Philip IV of France
Philip the Fair was, as Philip IV, King of France from 1285 until his death. He was the husband of Joan I of Navarre, by virtue of which he was, as Philip I, King of Navarre and Count of Champagne from 1284 to 1305.-Youth:A member of the House of Capet, Philip was born at the Palace of...

, by which his son Rudolph was to marry Blanche, a daughter of the French king. He afterwards became estranged from Philip, but in 1303, Boniface recognized him as German king and future emperor; in return, Albert recognized the authority of the pope alone to bestow the Imperial
Holy Roman Emperor
The Holy Roman Emperor is a term used by historians to denote a medieval ruler who, as German King, had also received the title of "Emperor of the Romans" from the Pope...

 crown, and promised that none of his sons should be elected German king without papal consent.

Albert had failed in his attempt to seize the counties of Holland
County of Holland
The County of Holland was a county in the Holy Roman Empire and from 1482 part of the Habsburg Netherlands in what is now the Netherlands. It covered an area roughly corresponding to the current Dutch provinces of North-Holland and South-Holland, as well as the islands of Terschelling, Vlieland,...

 and Zeeland
County of Zeeland
The County of Zeeland was a county of the Holy Roman Empire in what is now the Netherlands. It covered an area in the Scheldt and Meuse delta roughly corresponding to the current Dutch province of Zeeland, though it did not include the region of Zeeuws-Vlaanderen which was part of...

, as vacant fiefs of the Holy Roman Empire
Holy Roman Empire
The Holy Roman Empire was a realm that existed from 962 to 1806 in Central Europe.It was ruled by the Holy Roman Emperor. Its character changed during the Middle Ages and the Early Modern period, when the power of the emperor gradually weakened in favour of the princes...

, on the death of Count John I
John I, Count of Holland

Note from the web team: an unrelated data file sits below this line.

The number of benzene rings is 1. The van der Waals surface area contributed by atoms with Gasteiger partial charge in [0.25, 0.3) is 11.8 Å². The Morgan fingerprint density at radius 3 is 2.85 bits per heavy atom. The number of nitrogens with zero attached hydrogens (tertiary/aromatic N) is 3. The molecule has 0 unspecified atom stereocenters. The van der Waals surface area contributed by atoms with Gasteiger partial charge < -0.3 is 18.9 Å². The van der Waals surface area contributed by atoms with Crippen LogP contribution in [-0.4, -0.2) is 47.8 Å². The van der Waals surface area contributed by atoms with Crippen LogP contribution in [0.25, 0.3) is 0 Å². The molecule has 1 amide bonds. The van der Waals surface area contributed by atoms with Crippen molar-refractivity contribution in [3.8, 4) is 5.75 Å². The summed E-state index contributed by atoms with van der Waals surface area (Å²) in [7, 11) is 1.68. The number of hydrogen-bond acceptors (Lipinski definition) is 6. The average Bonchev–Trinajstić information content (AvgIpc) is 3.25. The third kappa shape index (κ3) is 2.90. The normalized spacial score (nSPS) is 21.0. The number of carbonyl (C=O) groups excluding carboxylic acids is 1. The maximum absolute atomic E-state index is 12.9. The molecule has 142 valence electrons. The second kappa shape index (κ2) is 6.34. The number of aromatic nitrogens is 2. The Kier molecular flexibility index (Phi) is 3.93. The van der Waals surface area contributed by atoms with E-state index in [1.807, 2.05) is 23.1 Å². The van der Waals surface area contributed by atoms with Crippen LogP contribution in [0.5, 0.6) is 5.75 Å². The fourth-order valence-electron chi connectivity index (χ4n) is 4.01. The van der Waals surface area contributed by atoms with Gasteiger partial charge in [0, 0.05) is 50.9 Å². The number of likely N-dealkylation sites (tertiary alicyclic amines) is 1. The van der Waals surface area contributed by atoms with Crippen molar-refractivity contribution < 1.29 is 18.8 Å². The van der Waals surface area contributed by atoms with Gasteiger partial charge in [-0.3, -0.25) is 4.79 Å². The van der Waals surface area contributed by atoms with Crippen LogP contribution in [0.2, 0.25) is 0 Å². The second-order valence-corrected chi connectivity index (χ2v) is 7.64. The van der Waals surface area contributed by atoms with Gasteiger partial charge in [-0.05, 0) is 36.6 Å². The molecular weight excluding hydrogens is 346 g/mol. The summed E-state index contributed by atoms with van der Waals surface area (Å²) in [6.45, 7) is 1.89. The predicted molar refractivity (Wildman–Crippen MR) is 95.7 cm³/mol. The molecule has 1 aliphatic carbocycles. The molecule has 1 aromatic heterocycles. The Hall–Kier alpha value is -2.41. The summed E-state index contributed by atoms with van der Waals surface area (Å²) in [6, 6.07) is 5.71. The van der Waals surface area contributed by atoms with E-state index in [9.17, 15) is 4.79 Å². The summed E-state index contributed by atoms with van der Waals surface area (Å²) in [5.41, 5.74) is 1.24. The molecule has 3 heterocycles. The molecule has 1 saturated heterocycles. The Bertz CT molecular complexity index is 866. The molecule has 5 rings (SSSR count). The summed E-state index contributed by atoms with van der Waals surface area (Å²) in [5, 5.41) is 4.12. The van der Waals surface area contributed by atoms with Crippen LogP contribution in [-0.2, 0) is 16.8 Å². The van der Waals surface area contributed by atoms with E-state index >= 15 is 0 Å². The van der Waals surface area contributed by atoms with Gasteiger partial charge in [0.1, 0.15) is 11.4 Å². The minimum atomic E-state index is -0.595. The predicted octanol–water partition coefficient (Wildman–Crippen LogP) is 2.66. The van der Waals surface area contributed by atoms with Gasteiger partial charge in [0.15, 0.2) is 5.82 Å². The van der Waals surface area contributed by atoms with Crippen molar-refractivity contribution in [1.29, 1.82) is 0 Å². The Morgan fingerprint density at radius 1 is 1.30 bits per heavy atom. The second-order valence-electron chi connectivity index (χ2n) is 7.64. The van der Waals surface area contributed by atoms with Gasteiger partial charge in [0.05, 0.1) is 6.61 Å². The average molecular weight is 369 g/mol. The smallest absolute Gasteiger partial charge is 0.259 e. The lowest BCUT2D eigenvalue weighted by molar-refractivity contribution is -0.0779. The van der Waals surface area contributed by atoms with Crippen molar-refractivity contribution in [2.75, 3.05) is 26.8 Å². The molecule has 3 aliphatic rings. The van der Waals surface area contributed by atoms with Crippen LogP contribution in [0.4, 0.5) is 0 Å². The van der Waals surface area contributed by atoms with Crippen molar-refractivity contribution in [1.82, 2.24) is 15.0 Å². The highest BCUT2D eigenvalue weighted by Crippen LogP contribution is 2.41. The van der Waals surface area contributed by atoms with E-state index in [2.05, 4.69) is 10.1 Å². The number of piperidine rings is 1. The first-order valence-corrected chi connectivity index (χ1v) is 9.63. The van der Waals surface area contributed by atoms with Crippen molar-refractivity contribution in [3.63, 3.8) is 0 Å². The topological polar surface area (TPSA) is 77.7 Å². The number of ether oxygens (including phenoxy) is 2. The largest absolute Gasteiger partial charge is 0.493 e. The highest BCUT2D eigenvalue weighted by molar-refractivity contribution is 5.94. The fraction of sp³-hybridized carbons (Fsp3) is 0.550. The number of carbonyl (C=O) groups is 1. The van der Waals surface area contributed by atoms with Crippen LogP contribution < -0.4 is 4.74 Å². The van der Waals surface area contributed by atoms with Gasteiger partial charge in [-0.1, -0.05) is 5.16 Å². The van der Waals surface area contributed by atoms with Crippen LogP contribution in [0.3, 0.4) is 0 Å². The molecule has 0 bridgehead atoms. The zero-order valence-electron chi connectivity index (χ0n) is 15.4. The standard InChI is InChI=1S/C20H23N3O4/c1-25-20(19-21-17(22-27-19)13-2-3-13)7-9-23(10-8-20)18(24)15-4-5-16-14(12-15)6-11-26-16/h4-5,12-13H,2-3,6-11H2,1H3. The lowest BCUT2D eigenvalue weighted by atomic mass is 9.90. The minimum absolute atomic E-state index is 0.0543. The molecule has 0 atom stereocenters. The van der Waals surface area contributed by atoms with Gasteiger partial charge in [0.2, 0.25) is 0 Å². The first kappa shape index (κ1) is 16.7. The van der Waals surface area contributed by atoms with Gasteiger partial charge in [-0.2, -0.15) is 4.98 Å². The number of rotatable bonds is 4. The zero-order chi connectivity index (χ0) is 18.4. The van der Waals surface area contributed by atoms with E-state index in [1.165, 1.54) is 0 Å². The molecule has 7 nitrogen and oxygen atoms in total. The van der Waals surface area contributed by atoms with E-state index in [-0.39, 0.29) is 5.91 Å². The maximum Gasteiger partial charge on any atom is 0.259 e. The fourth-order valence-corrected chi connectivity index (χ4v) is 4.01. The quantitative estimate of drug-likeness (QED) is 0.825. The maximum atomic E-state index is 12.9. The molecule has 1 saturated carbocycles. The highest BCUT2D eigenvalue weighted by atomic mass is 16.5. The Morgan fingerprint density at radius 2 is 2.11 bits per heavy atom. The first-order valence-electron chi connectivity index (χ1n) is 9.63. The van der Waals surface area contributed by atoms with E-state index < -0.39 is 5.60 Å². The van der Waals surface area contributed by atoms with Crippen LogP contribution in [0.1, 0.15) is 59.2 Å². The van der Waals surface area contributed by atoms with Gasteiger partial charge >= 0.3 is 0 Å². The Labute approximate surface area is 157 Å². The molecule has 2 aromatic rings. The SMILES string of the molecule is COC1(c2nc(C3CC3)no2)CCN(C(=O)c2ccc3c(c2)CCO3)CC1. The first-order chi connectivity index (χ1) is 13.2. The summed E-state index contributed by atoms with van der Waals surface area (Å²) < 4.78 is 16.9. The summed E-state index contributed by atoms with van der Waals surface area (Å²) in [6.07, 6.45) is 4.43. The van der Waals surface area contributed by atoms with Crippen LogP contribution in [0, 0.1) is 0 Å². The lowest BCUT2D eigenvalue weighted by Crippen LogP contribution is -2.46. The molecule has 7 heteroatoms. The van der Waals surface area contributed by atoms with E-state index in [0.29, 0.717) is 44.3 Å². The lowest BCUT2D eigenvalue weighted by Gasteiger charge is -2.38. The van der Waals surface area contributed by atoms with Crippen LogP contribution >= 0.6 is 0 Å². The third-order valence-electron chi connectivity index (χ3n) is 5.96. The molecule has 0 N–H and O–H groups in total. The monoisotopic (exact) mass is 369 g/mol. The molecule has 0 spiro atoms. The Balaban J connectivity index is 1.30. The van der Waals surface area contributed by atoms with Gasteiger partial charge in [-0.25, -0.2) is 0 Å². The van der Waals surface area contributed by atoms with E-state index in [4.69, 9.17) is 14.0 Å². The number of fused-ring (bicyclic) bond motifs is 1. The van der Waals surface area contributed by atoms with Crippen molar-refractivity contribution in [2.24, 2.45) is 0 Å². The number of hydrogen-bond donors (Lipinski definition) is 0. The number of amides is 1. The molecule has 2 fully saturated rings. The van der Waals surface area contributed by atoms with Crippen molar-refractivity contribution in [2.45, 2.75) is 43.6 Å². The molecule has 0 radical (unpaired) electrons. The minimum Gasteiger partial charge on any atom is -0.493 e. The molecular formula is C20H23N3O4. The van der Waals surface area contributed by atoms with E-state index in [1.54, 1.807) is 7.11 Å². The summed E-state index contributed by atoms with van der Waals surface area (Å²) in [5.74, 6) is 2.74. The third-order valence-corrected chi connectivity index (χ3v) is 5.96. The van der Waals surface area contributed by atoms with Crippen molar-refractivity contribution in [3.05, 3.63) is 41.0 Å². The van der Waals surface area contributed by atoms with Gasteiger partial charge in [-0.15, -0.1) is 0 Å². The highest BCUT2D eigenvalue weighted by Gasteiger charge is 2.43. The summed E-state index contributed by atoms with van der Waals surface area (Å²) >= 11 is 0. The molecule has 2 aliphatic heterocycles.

John I was Count of Holland and son of Count Floris V. John inherited the county in 1296 after the murder of his father....

 in 1299, but in 1306 he secured the crown of Bohemia
Kingdom of Bohemia
The Kingdom of Bohemia was a country located in the region of Bohemia in Central Europe, most of whose territory is currently located in the modern-day Czech Republic. The King was Elector of Holy Roman Empire until its dissolution in 1806, whereupon it became part of the Austrian Empire, and...

 for his son Rudolph III
Rudolph I of Bohemia
Rudolf I of Habsburg was Duke of Austria and Styria from 1298 and King of Bohemia and titular King of Poland from 1306 until his death...

 on the death of King Wenceslaus III
Wenceslaus III of Bohemia
Wenceslaus III Premyslid was the King of Hungary , King of Bohemia and the king of Poland ....

. He also renewed the claim made by his predecessor, Adolph, on Thuringia, and interfered in a quarrel over the succession to the Hungarian
Kingdom of Hungary
The Kingdom of Hungary comprised present-day Hungary, Slovakia and Croatia , Transylvania , Carpatho Ruthenia , Vojvodina , Burgenland , and other smaller territories surrounding present-day Hungary's borders...

 throne. The Thuringian attack ended in Albert's defeat at the Battle of Lucka
Battle of Lucka
The Battle of Lucka occurred on 31 May 1307 near the village of Lucka. The settlement was first mentioned in 1320, but had already existed for around 700 years before that...

 in 1307 and, in the same year, the death of his son Rudolph weakened his position in eastern Europe. His action in abolishing all tolls established on the Rhine since 1250, led the Rhenish prince-archbishops and the Count Palatine of the Rhine to form a league against him. Aided by the Imperial cities
Free Imperial City
In the Holy Roman Empire, a free imperial city was a city formally ruled by the emperor only — as opposed to the majority of cities in the Empire, which were governed by one of the many princes of the Empire, such as dukes or prince-bishops...

, however, he soon crushed the rising.

He was on the way to suppress a revolt in Swabia
Duke of Swabia
The following is a list of Dukes of Swabia in southwest Germany.Swabia was one of the five stem duchies of the medieval German kingdom, and its dukes were thus among the most powerful magnates of Germany. The most notable family to hold Swabia were the Hohenstaufen, who held it, with a brief...

 when he was murdered on 1 May 1308, at Windisch